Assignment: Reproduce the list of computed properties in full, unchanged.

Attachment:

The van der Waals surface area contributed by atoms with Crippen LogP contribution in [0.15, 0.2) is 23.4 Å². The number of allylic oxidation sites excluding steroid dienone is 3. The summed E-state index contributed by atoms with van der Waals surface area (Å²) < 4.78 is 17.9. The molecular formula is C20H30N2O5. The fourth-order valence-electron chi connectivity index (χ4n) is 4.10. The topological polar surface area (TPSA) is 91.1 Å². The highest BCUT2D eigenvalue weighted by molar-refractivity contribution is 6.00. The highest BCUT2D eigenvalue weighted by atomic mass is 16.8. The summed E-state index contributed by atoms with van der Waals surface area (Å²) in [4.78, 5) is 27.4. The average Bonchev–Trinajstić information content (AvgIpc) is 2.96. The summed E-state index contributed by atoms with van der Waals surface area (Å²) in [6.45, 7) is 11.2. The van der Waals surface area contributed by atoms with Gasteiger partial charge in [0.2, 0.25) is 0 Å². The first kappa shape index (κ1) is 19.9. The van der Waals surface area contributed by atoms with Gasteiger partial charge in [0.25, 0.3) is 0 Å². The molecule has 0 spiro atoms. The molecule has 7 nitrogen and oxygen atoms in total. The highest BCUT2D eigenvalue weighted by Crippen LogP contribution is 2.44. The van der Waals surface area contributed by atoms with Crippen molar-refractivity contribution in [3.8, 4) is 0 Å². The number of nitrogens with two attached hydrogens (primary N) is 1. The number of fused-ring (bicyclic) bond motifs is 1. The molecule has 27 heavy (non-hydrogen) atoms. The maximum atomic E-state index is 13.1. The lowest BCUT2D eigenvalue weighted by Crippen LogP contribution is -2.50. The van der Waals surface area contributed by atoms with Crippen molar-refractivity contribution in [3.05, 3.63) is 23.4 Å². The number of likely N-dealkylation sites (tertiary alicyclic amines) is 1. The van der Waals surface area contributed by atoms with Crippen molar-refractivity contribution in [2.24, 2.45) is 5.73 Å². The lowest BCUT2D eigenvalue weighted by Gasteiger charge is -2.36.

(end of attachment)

The van der Waals surface area contributed by atoms with Crippen LogP contribution in [0.15, 0.2) is 23.4 Å². The number of allylic oxidation sites excluding steroid dienone is 3. The summed E-state index contributed by atoms with van der Waals surface area (Å²) < 4.78 is 17.9. The molecular formula is C20H30N2O5. The fourth-order valence-electron chi connectivity index (χ4n) is 4.10. The topological polar surface area (TPSA) is 91.1 Å². The highest BCUT2D eigenvalue weighted by molar-refractivity contribution is 6.00. The highest BCUT2D eigenvalue weighted by atomic mass is 16.8. The summed E-state index contributed by atoms with van der Waals surface area (Å²) in [4.78, 5) is 27.4. The average Bonchev–Trinajstić information content (AvgIpc) is 2.96. The summed E-state index contributed by atoms with van der Waals surface area (Å²) in [6.45, 7) is 11.2. The van der Waals surface area contributed by atoms with Gasteiger partial charge in [0.2, 0.25) is 0 Å². The first kappa shape index (κ1) is 19.9. The van der Waals surface area contributed by atoms with Gasteiger partial charge in [0.25, 0.3) is 0 Å². The molecule has 0 spiro atoms. The molecule has 7 nitrogen and oxygen atoms in total. The highest BCUT2D eigenvalue weighted by Crippen LogP contribution is 2.44. The van der Waals surface area contributed by atoms with Crippen molar-refractivity contribution in [3.8, 4) is 0 Å². The number of nitrogens with two attached hydrogens (primary N) is 1. The number of fused-ring (bicyclic) bond motifs is 1. The molecule has 27 heavy (non-hydrogen) atoms. The maximum atomic E-state index is 13.1. The lowest BCUT2D eigenvalue weighted by Crippen LogP contribution is -2.50. The van der Waals surface area contributed by atoms with Crippen molar-refractivity contribution in [3.05, 3.63) is 23.4 Å². The number of likely N-dealkylation sites (tertiary alicyclic amines) is 1. The van der Waals surface area contributed by atoms with Crippen molar-refractivity contribution in [2.24, 2.45) is 5.73 Å². The lowest BCUT2D eigenvalue weighted by Gasteiger charge is -2.36.